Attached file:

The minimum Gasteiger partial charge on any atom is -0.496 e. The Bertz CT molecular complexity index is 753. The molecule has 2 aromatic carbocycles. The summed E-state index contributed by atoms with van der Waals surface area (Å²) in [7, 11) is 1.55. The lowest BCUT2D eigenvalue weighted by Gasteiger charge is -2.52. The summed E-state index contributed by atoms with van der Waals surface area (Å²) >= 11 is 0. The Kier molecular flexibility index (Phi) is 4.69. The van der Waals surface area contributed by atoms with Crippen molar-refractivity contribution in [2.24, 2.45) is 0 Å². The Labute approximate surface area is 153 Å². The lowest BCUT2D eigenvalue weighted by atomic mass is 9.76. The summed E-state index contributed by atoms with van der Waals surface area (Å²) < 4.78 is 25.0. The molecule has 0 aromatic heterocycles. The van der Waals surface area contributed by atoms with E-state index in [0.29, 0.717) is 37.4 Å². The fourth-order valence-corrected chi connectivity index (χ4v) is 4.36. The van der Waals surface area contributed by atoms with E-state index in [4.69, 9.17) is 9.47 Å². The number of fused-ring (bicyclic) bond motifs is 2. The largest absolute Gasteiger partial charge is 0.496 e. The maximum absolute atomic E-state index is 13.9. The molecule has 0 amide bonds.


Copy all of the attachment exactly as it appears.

The minimum Gasteiger partial charge on any atom is -0.496 e. The Bertz CT molecular complexity index is 753. The molecule has 2 aromatic carbocycles. The summed E-state index contributed by atoms with van der Waals surface area (Å²) in [7, 11) is 1.55. The lowest BCUT2D eigenvalue weighted by Gasteiger charge is -2.52. The summed E-state index contributed by atoms with van der Waals surface area (Å²) >= 11 is 0. The Kier molecular flexibility index (Phi) is 4.69. The van der Waals surface area contributed by atoms with Crippen molar-refractivity contribution in [2.24, 2.45) is 0 Å². The Labute approximate surface area is 153 Å². The lowest BCUT2D eigenvalue weighted by atomic mass is 9.76. The summed E-state index contributed by atoms with van der Waals surface area (Å²) < 4.78 is 25.0. The molecule has 0 aromatic heterocycles. The van der Waals surface area contributed by atoms with E-state index in [0.29, 0.717) is 37.4 Å². The fourth-order valence-corrected chi connectivity index (χ4v) is 4.36. The van der Waals surface area contributed by atoms with E-state index in [4.69, 9.17) is 9.47 Å². The number of fused-ring (bicyclic) bond motifs is 2. The largest absolute Gasteiger partial charge is 0.496 e. The maximum absolute atomic E-state index is 13.9. The molecule has 0 amide bonds.